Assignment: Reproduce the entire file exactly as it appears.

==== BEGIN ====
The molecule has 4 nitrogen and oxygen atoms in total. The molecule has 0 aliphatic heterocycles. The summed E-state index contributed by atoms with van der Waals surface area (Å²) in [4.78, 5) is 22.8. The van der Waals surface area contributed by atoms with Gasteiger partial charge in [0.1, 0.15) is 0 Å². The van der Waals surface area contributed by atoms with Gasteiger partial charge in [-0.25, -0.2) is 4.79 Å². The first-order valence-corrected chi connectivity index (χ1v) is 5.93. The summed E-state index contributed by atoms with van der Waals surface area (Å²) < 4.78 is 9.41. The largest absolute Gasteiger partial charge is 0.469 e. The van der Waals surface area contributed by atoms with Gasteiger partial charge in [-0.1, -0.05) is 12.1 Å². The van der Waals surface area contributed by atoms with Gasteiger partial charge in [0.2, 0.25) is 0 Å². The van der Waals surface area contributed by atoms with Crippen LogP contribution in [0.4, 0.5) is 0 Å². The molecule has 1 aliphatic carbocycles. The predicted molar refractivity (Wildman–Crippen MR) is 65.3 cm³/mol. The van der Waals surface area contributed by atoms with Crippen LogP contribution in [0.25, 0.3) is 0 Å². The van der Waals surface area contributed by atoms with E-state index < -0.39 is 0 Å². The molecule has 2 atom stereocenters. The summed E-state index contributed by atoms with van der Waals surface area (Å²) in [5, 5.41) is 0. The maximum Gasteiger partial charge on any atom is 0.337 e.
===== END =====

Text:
The molecule has 4 nitrogen and oxygen atoms in total. The molecule has 0 aliphatic heterocycles. The summed E-state index contributed by atoms with van der Waals surface area (Å²) in [4.78, 5) is 22.8. The van der Waals surface area contributed by atoms with Gasteiger partial charge in [0.1, 0.15) is 0 Å². The van der Waals surface area contributed by atoms with Gasteiger partial charge in [-0.25, -0.2) is 4.79 Å². The first-order valence-corrected chi connectivity index (χ1v) is 5.93. The summed E-state index contributed by atoms with van der Waals surface area (Å²) < 4.78 is 9.41. The largest absolute Gasteiger partial charge is 0.469 e. The van der Waals surface area contributed by atoms with Gasteiger partial charge in [-0.1, -0.05) is 12.1 Å². The van der Waals surface area contributed by atoms with Gasteiger partial charge in [0.2, 0.25) is 0 Å². The van der Waals surface area contributed by atoms with Crippen LogP contribution in [0.4, 0.5) is 0 Å². The molecule has 1 aliphatic carbocycles. The predicted molar refractivity (Wildman–Crippen MR) is 65.3 cm³/mol. The van der Waals surface area contributed by atoms with Crippen LogP contribution in [0.25, 0.3) is 0 Å². The van der Waals surface area contributed by atoms with E-state index < -0.39 is 0 Å². The molecule has 2 atom stereocenters. The summed E-state index contributed by atoms with van der Waals surface area (Å²) in [5, 5.41) is 0. The maximum Gasteiger partial charge on any atom is 0.337 e.